SPEAKER PAUL D. RYAN (R-Wis.) said Thursday that the House would consider a new Obamacare replacement bill “when we have the votes.” Given the legislation that’s being drafted, that ought to be never. Any politician who pledged to protect people with preexisting conditions would betray that promise by supporting this bill.
The amended American Health Care Act (AHCA) is much the same as the old repeal and replace, which the Congressional Budget Office found would erode insurance plan quality and push 24 million off coverage. But this version also would allow states to rescind some of Obamacare’s central protections, most notably that insurance companies cannot charge sick people more than healthy ones. This “community rating” provision is at the core of Obamacare’s guarantee of meaningful access to health-care coverage to people with preexisting conditions.
“There is no question that the amendment to the AHCA lets states end guaranteed access to insurance for people with pre-existing conditions,” the Kaiser Family Foundation’s Larry Levitt tweeted Thursday. “Insurers would be required to offer insurance to people with pre-existing conditions, but could charge them unlimited premiums.”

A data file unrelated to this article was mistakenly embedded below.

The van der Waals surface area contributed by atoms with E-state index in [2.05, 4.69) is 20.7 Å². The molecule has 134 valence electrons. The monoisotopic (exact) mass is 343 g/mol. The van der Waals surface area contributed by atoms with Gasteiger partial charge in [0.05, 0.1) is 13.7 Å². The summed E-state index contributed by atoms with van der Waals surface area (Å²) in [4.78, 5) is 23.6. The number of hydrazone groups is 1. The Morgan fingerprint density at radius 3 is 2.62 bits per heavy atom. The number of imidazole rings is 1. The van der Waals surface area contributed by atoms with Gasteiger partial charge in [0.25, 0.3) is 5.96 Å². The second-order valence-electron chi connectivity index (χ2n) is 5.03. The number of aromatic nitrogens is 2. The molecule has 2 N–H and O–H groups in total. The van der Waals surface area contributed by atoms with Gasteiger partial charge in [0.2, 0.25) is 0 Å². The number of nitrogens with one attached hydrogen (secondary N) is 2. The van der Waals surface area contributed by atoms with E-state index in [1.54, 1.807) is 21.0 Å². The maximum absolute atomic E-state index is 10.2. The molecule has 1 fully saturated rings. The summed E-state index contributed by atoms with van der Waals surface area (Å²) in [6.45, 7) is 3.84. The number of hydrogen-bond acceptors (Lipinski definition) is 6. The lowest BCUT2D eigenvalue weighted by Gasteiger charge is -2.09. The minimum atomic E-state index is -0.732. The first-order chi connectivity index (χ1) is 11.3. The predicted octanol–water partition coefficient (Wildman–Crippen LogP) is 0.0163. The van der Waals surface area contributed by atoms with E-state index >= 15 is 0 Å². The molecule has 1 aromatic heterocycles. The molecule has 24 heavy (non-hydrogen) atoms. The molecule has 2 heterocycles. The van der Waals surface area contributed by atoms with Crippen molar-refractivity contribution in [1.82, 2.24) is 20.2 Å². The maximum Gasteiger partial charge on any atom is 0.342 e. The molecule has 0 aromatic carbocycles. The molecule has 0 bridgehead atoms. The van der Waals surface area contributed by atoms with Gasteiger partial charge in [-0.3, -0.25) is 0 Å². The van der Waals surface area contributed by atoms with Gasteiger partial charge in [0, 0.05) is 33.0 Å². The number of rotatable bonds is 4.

States that wanted to revoke these protections would create high-risk pools for sick insurance-buyers or establish reinsurance programs that would help insurers defray large medical costs. But federal grants would provide “nowhere near enough . . . to address the needs,” Linda Blumberg, a health economist at the nonpartisan Urban Institute, wrote in an email. Even if they did, “the AHCA includes no requirements for high-risk pool eligibility, premiums, or benefits,” Mr. Levitt explained. “So, there is no guarantee for people who are sick.” Reinsurance programs could be even worse: Ms. Blumberg explained that reinsurance “could lower premiums for those that are buying at ‘standard’ rates, but it might do absolutely nothing to make coverage affordable for those that are sick and rated up.”
Coverage among the young and healthy might increase, since insurers free to pick and choose their customers would set low, attractive premiums for people who do not need much care and prohibitively high premiums for people who do. Mr. Levitt predicts that the result might be somewhat more people covered than the original AHCA’s abysmal numbers. Or, Ms. Blumberg argues, the amendment could still increase the number of uninsured by forcing more sick people out of the system.
Either way, looking simply at the number of uninsured underestimates the misery this policy would cause. Replacing sick people with healthy people on the insurance rolls means less help for those who really need it.
The bill has the support of the hard-right Freedom Caucus and at least one prominent House centrist, Tom MacArthur (R-N.J.), putting the responsibility on others to halt it. As of Thursday afternoon, nearly enough had said they oppose the new bill, though the GOP’s centrists could be in for some intense arm-twisting.
The bill is breathtakingly unpopular, as is the whole repeal-and-replace effort, and deservedly so. Do Republicans really want to risk their House majority for this?